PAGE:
Don't forget to show us what the inside of the scope looks like now  :-BROKE  ;D
I have a blog at http://brimmingideas.blogspot.com/ . Now less empty than ever before !
 

Offline Chriss

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Re: Scope blow, why?
« Reply #42 on: November 27, 2017, 03:06:51 pm »
Hi!
The most imoprtant question for what I asked was here actually what ArthurDent showed through his drawing.

I know about that problem and if there were no ne555 I would never put my scope to that bridge rectifier and measure that way.

But I was driven by my mine does the NE555 is a component which have to use DC voltage Umax around 18V and
have nothing to do with the main power supply directly, but is  driving the FET.
So I tried to check for a live signal from the NE555 with my scope between the the GND and the output pin of then NE555.
That should be an ok connection if the circuit would be a better quality or the circuit would be powered from battery.
I don't know how should I connect my scope to measure the output from the NE555 than as I did.

Conclusion:
- I didn't tracked back the whole trace of the pcb from the NE555 to the main input. ( my failure )
- I would say this design of psu is a very cheap and crap design, I even don't know how that worked in the paste ...
- A bad connection was the reason why the scope was not killed when I was connected the alligator clip to the NE555 gnd.
But when I moved the scope probe and the connection on the alig. clip was made, that was the moment when I touched the NE555
output the big bang was started.  :-DD ( that is why I was in confusion, why was my stuff blow up when I touched the NE555 )
- exactly the two diodes was blown which feeds the ( minus ) wire from the L and N on the rectifier bridge.

Guy's you are great and thank you very much to all of you.
My best regards.
 

Offline Armadillo

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Re: Scope blow, why?
« Reply #43 on: November 27, 2017, 03:48:18 pm »
Hi!
The most imoprtant question for what I asked was here actually what ArthurDent showed through his drawing.


Except that the concept is WRONG!....
If you are already referenced to the lowest of the potential level at that point, then you can never be lower than the lowest reference level, regardless of how the Live and the neutral invert.
Think of how the ac power is generated by the generator, its just rotating about a center. It floating except that its tied to earth reference.
Nobody did bothers to correct ArthurDent except you should not take it as being correct.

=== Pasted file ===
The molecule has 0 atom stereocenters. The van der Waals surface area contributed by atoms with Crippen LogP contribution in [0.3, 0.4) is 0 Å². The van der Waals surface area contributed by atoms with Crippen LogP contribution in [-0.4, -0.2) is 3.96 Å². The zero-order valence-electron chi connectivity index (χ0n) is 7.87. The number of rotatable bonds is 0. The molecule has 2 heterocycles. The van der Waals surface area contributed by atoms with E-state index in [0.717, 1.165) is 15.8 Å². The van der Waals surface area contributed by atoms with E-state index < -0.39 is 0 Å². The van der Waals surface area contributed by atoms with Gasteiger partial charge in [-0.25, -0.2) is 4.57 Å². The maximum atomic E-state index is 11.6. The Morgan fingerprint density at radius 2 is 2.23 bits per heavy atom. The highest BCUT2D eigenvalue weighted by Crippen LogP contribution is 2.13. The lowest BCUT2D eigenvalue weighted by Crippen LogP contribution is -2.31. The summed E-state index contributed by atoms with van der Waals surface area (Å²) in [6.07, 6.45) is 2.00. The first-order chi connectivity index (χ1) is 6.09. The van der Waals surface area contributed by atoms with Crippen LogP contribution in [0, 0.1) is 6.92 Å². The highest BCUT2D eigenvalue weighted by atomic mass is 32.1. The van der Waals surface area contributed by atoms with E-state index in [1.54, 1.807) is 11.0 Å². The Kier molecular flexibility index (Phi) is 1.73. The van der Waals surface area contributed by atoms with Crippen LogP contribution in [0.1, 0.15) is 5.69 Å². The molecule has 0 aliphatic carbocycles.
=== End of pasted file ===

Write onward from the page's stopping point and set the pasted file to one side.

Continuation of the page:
Edit: After the rectifier bridge, you should begin to think only as DC and the capacitor negative is already at the lowest of the lowest potential. [no such thing as -220V anymore]
« Last Edit: November 27, 2017, 04:03:00 pm by Armadillo »
 

Online Ian.M

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Re: Scope blow, why?
« Reply #44 on: November 27, 2017, 04:02:12 pm »
The only thing wrong with ArthurDent's drawing is that it doesn't say "Half-wave Rectified" next to the red "220 VAC".
 

Offline StillTrying

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Re: Scope blow, why?
« Reply #45 on: November 27, 2017, 04:33:21 pm »
Edit: After the rectifier bridge, you should begin to think only as DC and the capacitor negative is already at the lowest of the lowest potential. [no such thing as -220V anymore]

That's wrong, you've got 0V-13 VDC riding on top of +0.7v to -300V directly connected to the mains, there's a lot more AC there than DC.

Anytime a BR is directly connected to mains it's potentially ;D lethal, Do Not Touch, even with probes.
CML+  That took much longer than I thought it would.
 

Offline Armadillo

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Re: Scope blow, why?
« Reply #46 on: November 27, 2017, 04:41:37 pm »
Edit: After the rectifier bridge, you should begin to think only as DC and the capacitor negative is already at the lowest of the lowest potential. [no such thing as -220V anymore]

That's wrong, you've got 0V-13 VDC riding on top of +0.7v to -300V directly connected to the mains, there's a lot more AC there than DC.

Anytime a BR is directly connected to mains it's potentially ;D lethal, Do Not Touch, even with probes.

Utterly rubbish. More AC than DC, so if you put your multimeter into AC mode, you can measure the -300V AC at the DC capacitor?

Edit: Even on fundamental full wave rectification or half wave rectification will easily proof you WRONG!.    |O
« Last Edit: November 27, 2017, 04:48:08 pm by Armadillo »
 

Offline madires

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Re: Scope blow, why?
« Reply #47 on: November 27, 2017, 05:07:02 pm »
The current is limited by a 100k resistor ;) I = V / R = (230V * SQRT(2) / 100kOhms) = 3mA. And our typical RCD (type A) triggers at 30mA RMS.

That only applies when the live is on a +ve peak. When a -ve peak comes along the BR connects the live directly to the circuits GND.
A diode in the BR might have blown in a fraction of the -ve a half cycle, before the RCD had time to react.

A RCD is triggered by the unbalance of L and N. The polarity doesn't matter.
 

Offline Armadillo

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Re: Scope blow, why?
« Reply #48 on: November 27, 2017, 05:18:54 pm »
The current is limited by a 100k resistor ;) I = V / R = (230V * SQRT(2) / 100kOhms) = 3mA. And our typical RCD (type A) triggers at 30mA RMS.

That only applies when the live is on a +ve peak. When a -ve peak comes along the BR connects the live directly to the circuits GND.
A diode in the BR might have blown in a fraction of the -ve a half cycle, before the RCD had time to react.

A RCD is triggered by the unbalance of L and N. The polarity doesn't matter.

That's what I am saying, nobody bothers to comment doesn't means you are right! Generally, if you are too wayward, nobody will give a damn, generally speaking.
 

Offline Armadillo

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Re: Scope blow, why?
« Reply #49 on: November 27, 2017, 05:53:48 pm »
why all the stuff not blow up when I connected the GND clip from my scope probe